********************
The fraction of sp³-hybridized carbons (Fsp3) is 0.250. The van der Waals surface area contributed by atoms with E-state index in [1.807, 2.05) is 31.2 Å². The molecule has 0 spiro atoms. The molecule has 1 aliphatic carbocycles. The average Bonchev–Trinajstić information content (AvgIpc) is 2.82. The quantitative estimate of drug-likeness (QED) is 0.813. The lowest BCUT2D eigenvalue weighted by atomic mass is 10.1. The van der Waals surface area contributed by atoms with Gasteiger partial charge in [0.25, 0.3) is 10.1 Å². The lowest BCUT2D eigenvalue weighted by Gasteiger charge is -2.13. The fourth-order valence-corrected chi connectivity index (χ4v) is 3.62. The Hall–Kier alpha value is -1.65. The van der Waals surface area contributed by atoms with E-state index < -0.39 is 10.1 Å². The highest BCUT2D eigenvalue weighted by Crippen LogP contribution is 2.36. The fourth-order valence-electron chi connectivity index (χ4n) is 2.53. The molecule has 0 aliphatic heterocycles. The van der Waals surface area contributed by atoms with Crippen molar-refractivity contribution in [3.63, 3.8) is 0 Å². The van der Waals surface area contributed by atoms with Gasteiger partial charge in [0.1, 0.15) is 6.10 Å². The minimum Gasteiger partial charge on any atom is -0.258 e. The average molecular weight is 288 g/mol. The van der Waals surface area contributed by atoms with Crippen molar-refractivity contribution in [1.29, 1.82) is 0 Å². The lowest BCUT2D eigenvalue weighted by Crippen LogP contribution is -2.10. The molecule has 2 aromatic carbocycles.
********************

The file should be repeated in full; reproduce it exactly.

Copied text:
The fraction of sp³-hybridized carbons (Fsp3) is 0.250. The van der Waals surface area contributed by atoms with E-state index in [1.807, 2.05) is 31.2 Å². The molecule has 0 spiro atoms. The molecule has 1 aliphatic carbocycles. The average Bonchev–Trinajstić information content (AvgIpc) is 2.82. The quantitative estimate of drug-likeness (QED) is 0.813. The lowest BCUT2D eigenvalue weighted by atomic mass is 10.1. The van der Waals surface area contributed by atoms with Gasteiger partial charge in [0.25, 0.3) is 10.1 Å². The lowest BCUT2D eigenvalue weighted by Gasteiger charge is -2.13. The fourth-order valence-corrected chi connectivity index (χ4v) is 3.62. The Hall–Kier alpha value is -1.65. The van der Waals surface area contributed by atoms with E-state index < -0.39 is 10.1 Å². The highest BCUT2D eigenvalue weighted by Crippen LogP contribution is 2.36. The fourth-order valence-electron chi connectivity index (χ4n) is 2.53. The molecule has 0 aliphatic heterocycles. The van der Waals surface area contributed by atoms with Crippen molar-refractivity contribution in [3.63, 3.8) is 0 Å². The van der Waals surface area contributed by atoms with Gasteiger partial charge in [0.1, 0.15) is 6.10 Å². The minimum Gasteiger partial charge on any atom is -0.258 e. The average molecular weight is 288 g/mol. The van der Waals surface area contributed by atoms with Crippen molar-refractivity contribution in [1.29, 1.82) is 0 Å². The lowest BCUT2D eigenvalue weighted by Crippen LogP contribution is -2.10. The molecule has 2 aromatic carbocycles.